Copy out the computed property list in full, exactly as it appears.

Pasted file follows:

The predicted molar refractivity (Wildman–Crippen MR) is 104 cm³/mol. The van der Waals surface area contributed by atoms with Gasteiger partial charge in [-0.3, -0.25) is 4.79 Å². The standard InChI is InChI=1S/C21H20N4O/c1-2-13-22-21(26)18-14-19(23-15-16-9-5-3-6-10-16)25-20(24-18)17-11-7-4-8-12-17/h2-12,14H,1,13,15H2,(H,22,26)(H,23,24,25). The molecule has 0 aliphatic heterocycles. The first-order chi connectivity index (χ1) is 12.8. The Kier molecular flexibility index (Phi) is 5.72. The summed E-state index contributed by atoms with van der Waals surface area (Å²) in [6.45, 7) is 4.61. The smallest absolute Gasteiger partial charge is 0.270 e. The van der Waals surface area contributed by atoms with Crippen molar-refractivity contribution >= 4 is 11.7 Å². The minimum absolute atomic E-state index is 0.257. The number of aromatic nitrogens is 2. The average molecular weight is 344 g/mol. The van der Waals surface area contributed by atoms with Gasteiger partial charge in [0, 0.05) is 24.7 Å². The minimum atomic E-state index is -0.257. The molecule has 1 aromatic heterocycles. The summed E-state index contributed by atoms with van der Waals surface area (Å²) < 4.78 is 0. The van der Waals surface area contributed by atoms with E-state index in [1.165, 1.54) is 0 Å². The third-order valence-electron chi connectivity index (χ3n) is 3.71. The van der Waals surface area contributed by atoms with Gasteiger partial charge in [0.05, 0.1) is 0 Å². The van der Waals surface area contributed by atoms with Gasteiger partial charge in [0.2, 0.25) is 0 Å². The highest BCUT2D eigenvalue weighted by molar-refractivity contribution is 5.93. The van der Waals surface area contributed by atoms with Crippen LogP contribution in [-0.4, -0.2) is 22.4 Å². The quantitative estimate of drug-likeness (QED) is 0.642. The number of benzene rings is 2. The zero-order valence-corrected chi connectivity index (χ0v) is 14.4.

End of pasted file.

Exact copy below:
The predicted molar refractivity (Wildman–Crippen MR) is 104 cm³/mol. The van der Waals surface area contributed by atoms with Gasteiger partial charge in [-0.3, -0.25) is 4.79 Å². The standard InChI is InChI=1S/C21H20N4O/c1-2-13-22-21(26)18-14-19(23-15-16-9-5-3-6-10-16)25-20(24-18)17-11-7-4-8-12-17/h2-12,14H,1,13,15H2,(H,22,26)(H,23,24,25). The molecule has 0 aliphatic heterocycles. The first-order chi connectivity index (χ1) is 12.8. The Kier molecular flexibility index (Phi) is 5.72. The summed E-state index contributed by atoms with van der Waals surface area (Å²) in [6.45, 7) is 4.61. The smallest absolute Gasteiger partial charge is 0.270 e. The van der Waals surface area contributed by atoms with Crippen molar-refractivity contribution >= 4 is 11.7 Å². The minimum absolute atomic E-state index is 0.257. The number of aromatic nitrogens is 2. The average molecular weight is 344 g/mol. The van der Waals surface area contributed by atoms with Gasteiger partial charge in [0, 0.05) is 24.7 Å². The minimum atomic E-state index is -0.257. The molecule has 1 aromatic heterocycles. The summed E-state index contributed by atoms with van der Waals surface area (Å²) < 4.78 is 0. The van der Waals surface area contributed by atoms with E-state index in [1.165, 1.54) is 0 Å². The third-order valence-electron chi connectivity index (χ3n) is 3.71. The van der Waals surface area contributed by atoms with Gasteiger partial charge in [0.05, 0.1) is 0 Å². The van der Waals surface area contributed by atoms with Gasteiger partial charge in [0.2, 0.25) is 0 Å². The highest BCUT2D eigenvalue weighted by molar-refractivity contribution is 5.93. The van der Waals surface area contributed by atoms with Crippen LogP contribution in [-0.4, -0.2) is 22.4 Å². The quantitative estimate of drug-likeness (QED) is 0.642. The number of benzene rings is 2. The zero-order valence-corrected chi connectivity index (χ0v) is 14.4.